Category Archives: Pushkin Press
Number One Chinese Restaurant by Lillian Li
This book really intrigued me before I started reading Number One Chinese Restaurant the debut by Lillian Li. (One, Imprint of Pushkin Press). I need not have worried. An incredible novel set in a Chinese restaurant and the character’s that both run and work there. We have all eaten in restaurants but how many take time just to stop and think about what really goes on behind the scenes.
This really is the ultimate character driven novel as there are many and you get to meet them. The trials and tribulations of the members of staff at the Beijing Duck House, Rockville, Maryland. They have been dishing up Chinese food now for many decades but when you have many people working closely together even if they are as close as a family, there are the usual tensions that are bubbling away just under the surface.
One aspect of this fabulous novel that I really enjoyed was each of the characters you get to meet in each of the chapters. So many interesting threads through the book that keeps you wanting to know more about the people who work there many as immigrants and their offspring. This really is a very large family drama being played out page by page.
There is Jimmy whose passion is to break away and set up his own restaurant but his relationship with Johnny is complex and many then there is Nan who is the Manager of the Duck House Restaurant and that of Ah-Jack who seems to have been there forever but he is formidable character.
Even in the best of family’s trouble can simmer and bubble to the surface and this does come through in Li’s writing and it is Nan who seems to have to deal with the many complex characters who work there. We also get to meet one of the original owners Feng Fei Wang who is full of zeal, she is wise but can stand up for herself if needs be.
It is a heart-warming story interjected with humour of characters that are workers, friends, family and more. This really is a compelling novel I found hard to leave alone for too long. Lillian Li’s prose is delicious and one I devoured like my favourite Chinese meal. Highly Recommended .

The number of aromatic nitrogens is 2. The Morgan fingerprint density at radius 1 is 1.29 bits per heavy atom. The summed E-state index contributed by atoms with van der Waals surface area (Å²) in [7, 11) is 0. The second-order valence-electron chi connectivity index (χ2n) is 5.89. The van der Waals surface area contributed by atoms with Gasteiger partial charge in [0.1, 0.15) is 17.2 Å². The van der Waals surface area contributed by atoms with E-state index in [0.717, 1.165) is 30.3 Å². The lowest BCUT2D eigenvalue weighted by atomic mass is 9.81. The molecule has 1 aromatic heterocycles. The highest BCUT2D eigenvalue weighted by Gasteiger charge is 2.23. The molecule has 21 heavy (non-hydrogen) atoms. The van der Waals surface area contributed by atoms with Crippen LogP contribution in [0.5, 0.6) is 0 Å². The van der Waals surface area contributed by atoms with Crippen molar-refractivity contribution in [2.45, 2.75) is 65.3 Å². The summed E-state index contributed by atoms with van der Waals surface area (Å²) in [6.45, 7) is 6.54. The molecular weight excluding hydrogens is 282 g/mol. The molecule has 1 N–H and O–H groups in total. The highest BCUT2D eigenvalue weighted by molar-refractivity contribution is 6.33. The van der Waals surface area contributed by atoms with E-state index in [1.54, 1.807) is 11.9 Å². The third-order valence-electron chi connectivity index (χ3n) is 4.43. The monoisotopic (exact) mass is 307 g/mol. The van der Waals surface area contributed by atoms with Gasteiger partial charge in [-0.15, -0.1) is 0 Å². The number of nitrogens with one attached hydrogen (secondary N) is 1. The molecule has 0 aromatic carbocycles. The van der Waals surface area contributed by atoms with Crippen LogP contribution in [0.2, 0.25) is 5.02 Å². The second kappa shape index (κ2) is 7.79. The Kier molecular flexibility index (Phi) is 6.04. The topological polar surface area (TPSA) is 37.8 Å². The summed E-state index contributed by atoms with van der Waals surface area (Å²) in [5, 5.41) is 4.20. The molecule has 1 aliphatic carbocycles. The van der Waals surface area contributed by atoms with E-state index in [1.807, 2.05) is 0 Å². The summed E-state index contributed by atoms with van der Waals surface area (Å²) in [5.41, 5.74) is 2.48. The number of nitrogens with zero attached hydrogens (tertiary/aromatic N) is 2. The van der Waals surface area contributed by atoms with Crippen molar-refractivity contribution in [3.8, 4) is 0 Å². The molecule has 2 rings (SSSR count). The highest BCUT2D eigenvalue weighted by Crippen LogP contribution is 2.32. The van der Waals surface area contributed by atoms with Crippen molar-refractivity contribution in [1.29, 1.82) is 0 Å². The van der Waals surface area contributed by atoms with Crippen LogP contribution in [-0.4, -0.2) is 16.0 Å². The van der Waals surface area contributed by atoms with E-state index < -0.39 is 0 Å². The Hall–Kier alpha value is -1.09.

LONGLISTED FOR THE 2019 WOMEN’S PRIZE FOR FICTION
Thank you to Tabitha Pelly at Pushkin Press for the review copy of Number One Chinese Restaurant by Lillian Li.
Number One Chinese Restaurant by Lillian Li was published by One an imprint of Pushkin Press and was published on 7th Febraury 2019 and is available through Waterstones, Amazon and through your local independent bookshop.
No Place to Lay One’s Head by Françoise Frenkel
Some people have dreams of opening and running a bookshop. For Françoise Frenkel this was her dream She loved books when she was growing up. In No Place to Lay One’s Head (Pushkin Press) is Françoise’s memoir. A Jewish woman born in Poland opened her bookshop La Masion du Livre which was a French bookshop in Berlin in 1921. A dream come true. Her memoir was published in 1945 in Geneva to a small press but then was discovered in a flea market Nice in 2010.
Françoise was obsessed with books when she was growing up in Poland then after her studies she started as a bookseller before opening her own bookshop. The came Adolf Hitler and the birth of National Socialism. Soon Jews in Germany became a target and shops owned and run by Jews became a target. Then came Kristallnacht (shards of broken glass in the streets) when shops and property were targeted. In July 1939 in fear for her life she fled Berlin leaving behind her beloved French bookshop and headed for Paris. Then as the war engulfed France she had to leave Paris and then it was a case of moving from one safe house to another to escape the round-up of those Jews in Vichy France who fled to this part of France to seek safety. For Françoise she missed this by just moments. Now she needed to find somewhere to hide and then escape before she was arrested and then sent to a concentration camp.
There was of course those in Vichy France who would easily tell the authorities of her whereabouts but at the same time there was those who bravely hid those Jewish men, women and children knowing too well if caught they would be tortured and then killed.
It was June 1943 that with help Françoise managed to cross the border and arrived in Switzerland. She was safe. It was here she sought solace in writing No Place to Lay One’s Head and was published in September 1945. Only selling a small number of copies. Françoise Frenkel’s memoir was then discovered in a flea market in France in 2010 and translated into English. Though there is no mention of Françoise’s husband who was captured by the Nazis and was murdered at Auschwitz during 1942.
This is a truly heartbreaking memoir written just after she escaped France to neutral Switzerland. It is also an astonishing read and one I could not put down once I had started and after I had finished I wanted to know more about Françoise Frenkel. This is a book that cries out to be read and No Place to Lay One’s Head is highly recommended.